Rep. Paul Ryan told House Republicans Tuesday night that he’s willing to run for speaker if the chamber’s entire GOP conference – including some often rebellious groups – rally behind him.
Ryan, R-Wis., laid out his conditions for the nomination to replace outgoing House Speaker John Boehner, R-Ohio, during a closed-door meeting of House Republicans. The chairman of the House Ways and Means Committee gave his colleagues until Friday to determine whether they all can abide by his terms.
"What I told the members is, if you can agree to these requests, and I can truly be a unifying figure, then I will gladly serve,” Ryan said in a statement. “And, if I am not unifying, that is fine as well. I will be happy to stay where am, at the Ways and Means Committee.”
The Freedom Caucus, which has about 40 members, played major roles in Boehner’s decision to retire from Congress and House Majority Leader Kevin McCarthy’s sudden withdrawal from the speaker’s race. Ryan met with the Freedom Caucus before the Republican conference gathering.
“He said he wants everyone to buy into it before he buys into it,” Rep. Peter King, R-N.Y., said after Tuesday night’s conference meeting. “He said basically he’s willing to take arrows in the chest, but not in the back.”
McCarthy dropped out of the speaker’s race after the Freedom Caucus pledged its support to Rep. Daniel Webster, R-Fla., stating that a McCarthy speakership wouldn’t be different from Boehner’s. Ryan’s announcement Tuesday prompted Rep. Jason Chaffetz, R-Utah, to abandon his long-shot bid for speaker. In a tweet, Chaffetz called Ryan the “Right person at the right time.”
Earlier in the day, Rep. Raul Labrador, R-Idaho, a Freedom Caucus member, said the group was sticking by its Webster endorsement.
"I think we’re open to a lot of things, but the important thing is that we still are supporting Daniel Webster," Labrador said on MSNBC’s "Andrea Mitchell Reports." "He has promised that he’s going to change the culture of the House. He’s been a successful speaker of the House in Florida. He was a successful majority leader of the Senate in Florida. And he knows what we need to do here in Washington, D.C., so we can come together as Republicans and Democrats."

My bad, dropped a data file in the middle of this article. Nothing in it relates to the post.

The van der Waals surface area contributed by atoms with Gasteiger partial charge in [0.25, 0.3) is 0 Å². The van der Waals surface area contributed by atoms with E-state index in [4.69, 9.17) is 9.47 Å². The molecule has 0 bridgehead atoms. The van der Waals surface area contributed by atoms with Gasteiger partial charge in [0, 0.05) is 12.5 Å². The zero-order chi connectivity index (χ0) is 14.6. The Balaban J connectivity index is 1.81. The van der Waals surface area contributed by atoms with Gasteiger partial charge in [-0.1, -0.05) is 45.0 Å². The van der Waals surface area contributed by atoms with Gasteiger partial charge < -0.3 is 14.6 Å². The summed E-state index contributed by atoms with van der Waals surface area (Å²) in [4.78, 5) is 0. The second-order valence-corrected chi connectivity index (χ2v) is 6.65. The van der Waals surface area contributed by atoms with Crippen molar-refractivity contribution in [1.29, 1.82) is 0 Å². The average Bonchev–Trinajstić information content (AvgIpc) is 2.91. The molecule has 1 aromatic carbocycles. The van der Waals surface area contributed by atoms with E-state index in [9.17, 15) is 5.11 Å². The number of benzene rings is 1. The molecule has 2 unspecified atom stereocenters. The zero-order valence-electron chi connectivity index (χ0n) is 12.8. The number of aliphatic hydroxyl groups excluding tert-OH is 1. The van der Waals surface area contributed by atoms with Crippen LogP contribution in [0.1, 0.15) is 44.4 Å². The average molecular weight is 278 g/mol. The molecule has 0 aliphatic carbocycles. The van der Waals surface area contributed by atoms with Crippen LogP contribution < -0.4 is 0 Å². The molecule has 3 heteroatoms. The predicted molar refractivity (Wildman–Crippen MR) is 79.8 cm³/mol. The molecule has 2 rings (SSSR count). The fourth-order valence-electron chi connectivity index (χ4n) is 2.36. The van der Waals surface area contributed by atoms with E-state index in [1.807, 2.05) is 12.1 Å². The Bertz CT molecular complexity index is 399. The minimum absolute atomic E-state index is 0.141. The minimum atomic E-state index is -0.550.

Rep. Mark Sanford, R-S.C., another Freedom Caucus member, said after the meeting that Ryan is qualified to be speaker. But he hedged on whether the conservative group would switch its support.
“The way the Freedom Caucus operates is by unanimous bloc,” Sanford said. “What I would say is I think...Ryan throwing, is going to cause much discussion on that very point.”
Rep. Joe Wilson, R-S.C., a Republican Study Group member, said he’s backing Ryan.
“I feel he’s a unifying person, a very bright person, we know that he’s a very positive person and I want a positive message,” Wilson said.
House Republican leaders – including Boehner and McCarthy – have implored Ryan to seek the speaker’s gavel. But Ryan but repeatedly resisted. When Congress went home for a Columbus Day week-long break, Ryan contemplated what it would take for him to seek the job.
In addition to demanding party unity, Ryan told Republican House members that he wouldn’t spend as much time on the road as previous speakers, citing his desire to spend as much time at home in Janesville, Wis., with his family.
”But I pledged to make up for it with more time communicating our message,” Ryan said.
As Boehner can attest, whoever replaces him inherits a deeply-divided caucus split between conservatives and tea party-backed lawmakers who want a House GOP leadership that they feel will stand up to Democrats and President Barack Obama. The tension inside the caucus pitted so-called establishment Republicans who have no qualms about negotiating with Democrats and the White House and the hardline conservatives who have rejected compromise.
While Ryan deliberated at home, the number of Republicans reportedly interested in being speaker mushroomed. In addition to the declared Webster, potential candidates included Reps. Mike Pompeo, R-Kan.; Texans Bill Flores; Mike Conway; Pete Sessions; and Mike McCaul; Marsha Blackburn, R-Tenn.; and Lynn Westmoreland, R-Ga.
Ryan received a surprising endorsement Tuesday – from Senate Minority Leader Harry Reid, D-Nev.
"I'm a Paul Ryan fan. I don't agree with him on much of what he does," Reid told reporters Tuesday. "I think what he's done with Medicare and Medicaid, what he's wanted to do, I disagree with. But generally speaking...we've been able to work with him…"
That sort of endorsement sounds like fingernails on a blackboard to some conservatives on and off Capitol Hill. Several talk radio hosts and conservative groups have panned a potential Ryan speakership, saying it wouldn’t be any different than political life under Boehner.
They balk at Ryan’s role in negotiating a 2013 budget agreement with Sen. Patty Murray, D-Wash., that provided relief from the mandatory automatic federal budget cuts known as the sequester; for his support of the Troubled Assets Relief Program (TARP) that bailed out troubled Wall Street financial institutions; and his backing of the 2001 No Child Left Behind education law.
"What’s at least as offensive as his voting record is his reported attitude toward the job,” Jenny Beth Martin, president and co-founder of the Tea Party Patriots, wrote in an op-ed article in Politico Tuesday. “Media accounts indicate he’ll only consider taking it if he has to make no promises to any of his colleagues about how he would run the House and can be elected by acclamation."